Volume 3 Supplement 2
21st European Workshop for Rheumatology Research
Increased apoptosis level in late stages of rheumatoid arthritis correlates with macrophage number
© BioMed Central Ltd 2001
Received: 15 January 2001
Published: 26 January 2001
Rheumatoid arthritis (RA is a chronic inflammatory disease characterized by synovial hyperplasia and excessive mononuclear infiltration. Altered apoptosis was proposed as a possible mechanism for cell accumulation. In vitro experiments showed that monokines are able to inhibit synovial apoptosis in a dose dependent manner. In this study we aim to investigate synovial apoptosis with respect to disease duration, inflammatory cell type and monokines expression.
Materials and methods
Synovial biopsy speciments from eleven patients with longstanding RA (mean disease duration 21 years) and eight with early RA (mean disease duration 5 months) have been investigated. Samples were evaluated for apoptosis (TUNEL method combined with morphologic analysis), cell surface markers (CD3, CD68) and monkine expression (IL1α, IL1β, TNFα and IL6). Tissue sections were then microscopically analysed using comput-erised image analysis. Statistical analysis was done using Mann-Withney test, Spearman correlation test and linear regression.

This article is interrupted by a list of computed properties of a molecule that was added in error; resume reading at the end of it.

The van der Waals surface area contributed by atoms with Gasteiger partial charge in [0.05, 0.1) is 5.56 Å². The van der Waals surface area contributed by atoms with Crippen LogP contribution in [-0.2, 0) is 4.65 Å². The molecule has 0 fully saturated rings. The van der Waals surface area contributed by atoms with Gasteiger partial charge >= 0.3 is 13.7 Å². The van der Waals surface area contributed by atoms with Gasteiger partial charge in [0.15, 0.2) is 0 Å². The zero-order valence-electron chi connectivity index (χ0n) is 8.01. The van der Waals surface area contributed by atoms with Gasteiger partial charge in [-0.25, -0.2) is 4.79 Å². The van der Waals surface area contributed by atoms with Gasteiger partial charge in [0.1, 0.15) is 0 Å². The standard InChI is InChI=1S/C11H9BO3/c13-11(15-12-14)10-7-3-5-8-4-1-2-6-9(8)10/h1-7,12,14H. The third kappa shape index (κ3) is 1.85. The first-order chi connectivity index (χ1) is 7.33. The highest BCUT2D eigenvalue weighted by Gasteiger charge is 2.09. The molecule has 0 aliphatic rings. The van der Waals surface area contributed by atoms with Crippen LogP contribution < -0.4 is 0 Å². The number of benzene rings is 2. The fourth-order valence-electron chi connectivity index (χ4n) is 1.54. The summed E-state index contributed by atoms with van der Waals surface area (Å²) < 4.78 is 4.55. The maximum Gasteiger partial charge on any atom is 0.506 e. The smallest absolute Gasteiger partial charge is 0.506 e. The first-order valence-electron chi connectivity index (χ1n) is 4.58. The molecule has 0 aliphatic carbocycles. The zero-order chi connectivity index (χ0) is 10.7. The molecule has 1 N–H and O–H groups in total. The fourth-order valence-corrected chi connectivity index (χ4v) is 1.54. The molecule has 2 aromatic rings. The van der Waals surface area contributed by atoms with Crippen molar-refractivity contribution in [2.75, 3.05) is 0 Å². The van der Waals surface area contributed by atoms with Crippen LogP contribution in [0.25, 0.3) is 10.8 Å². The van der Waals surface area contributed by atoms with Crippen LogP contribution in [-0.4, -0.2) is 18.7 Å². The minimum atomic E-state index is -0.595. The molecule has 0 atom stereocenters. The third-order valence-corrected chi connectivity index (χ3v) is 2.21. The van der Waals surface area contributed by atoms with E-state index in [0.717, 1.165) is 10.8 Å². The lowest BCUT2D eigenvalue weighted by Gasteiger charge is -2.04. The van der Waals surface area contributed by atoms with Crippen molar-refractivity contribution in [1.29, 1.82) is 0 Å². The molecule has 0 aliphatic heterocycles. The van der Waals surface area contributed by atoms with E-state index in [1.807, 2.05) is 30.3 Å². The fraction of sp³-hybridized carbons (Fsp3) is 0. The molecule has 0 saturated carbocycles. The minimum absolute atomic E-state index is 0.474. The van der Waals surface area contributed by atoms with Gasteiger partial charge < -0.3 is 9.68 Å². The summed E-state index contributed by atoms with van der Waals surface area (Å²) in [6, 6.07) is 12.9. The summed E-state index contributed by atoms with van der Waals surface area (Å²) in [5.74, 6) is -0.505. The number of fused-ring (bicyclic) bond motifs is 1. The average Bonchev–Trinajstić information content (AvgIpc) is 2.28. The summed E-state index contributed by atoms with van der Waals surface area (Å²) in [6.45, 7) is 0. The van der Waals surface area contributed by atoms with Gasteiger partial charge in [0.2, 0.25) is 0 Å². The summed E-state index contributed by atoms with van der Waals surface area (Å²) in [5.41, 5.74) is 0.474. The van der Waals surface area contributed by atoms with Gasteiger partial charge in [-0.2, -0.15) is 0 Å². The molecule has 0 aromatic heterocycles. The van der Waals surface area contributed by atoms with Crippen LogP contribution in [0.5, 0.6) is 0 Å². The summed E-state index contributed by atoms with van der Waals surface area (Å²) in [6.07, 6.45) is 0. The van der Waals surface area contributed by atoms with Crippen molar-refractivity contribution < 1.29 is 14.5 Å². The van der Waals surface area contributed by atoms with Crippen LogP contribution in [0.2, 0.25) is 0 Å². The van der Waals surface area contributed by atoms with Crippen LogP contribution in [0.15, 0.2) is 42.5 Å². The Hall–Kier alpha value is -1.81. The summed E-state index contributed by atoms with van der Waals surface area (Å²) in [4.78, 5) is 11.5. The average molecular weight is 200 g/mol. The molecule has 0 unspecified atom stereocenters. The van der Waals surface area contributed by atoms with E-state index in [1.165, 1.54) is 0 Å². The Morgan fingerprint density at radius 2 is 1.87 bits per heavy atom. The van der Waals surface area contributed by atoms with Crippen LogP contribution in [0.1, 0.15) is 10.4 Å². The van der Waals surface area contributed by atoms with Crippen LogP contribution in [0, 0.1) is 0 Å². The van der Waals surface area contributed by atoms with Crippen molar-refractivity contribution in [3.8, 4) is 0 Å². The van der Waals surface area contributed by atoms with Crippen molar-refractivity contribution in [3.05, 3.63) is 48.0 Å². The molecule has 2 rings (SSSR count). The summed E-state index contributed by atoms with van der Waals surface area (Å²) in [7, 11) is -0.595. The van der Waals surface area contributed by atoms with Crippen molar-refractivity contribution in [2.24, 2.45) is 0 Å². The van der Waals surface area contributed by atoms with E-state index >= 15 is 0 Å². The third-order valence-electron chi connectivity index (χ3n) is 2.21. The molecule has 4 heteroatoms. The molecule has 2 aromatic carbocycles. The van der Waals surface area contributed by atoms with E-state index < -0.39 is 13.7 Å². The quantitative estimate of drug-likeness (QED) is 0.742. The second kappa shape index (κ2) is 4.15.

Apoptosis level in RA synovium is signficiantly higher in late cases compared with early ones (P = 0,001), while macrophage population significantly decreases during disease progession (P = 0,003). Macrophage score is negatively correlated with apoptosis level (R=-0,618; P = 0,0088). In contrast, no correlation could be observed between apoptosis and monokine expression or T cell score.
Low level of apoptosis in early RA cases suggests an ineffective cell death mechanism that ultimately contributes to cell accumulation into the joint and propagation of the inflammatory response. Apoptosis is restored during disease progression, in parallel with a decrease of the macrophage number. These findings suggest apoptosis as a possible marker for early RA and a promising therapy target.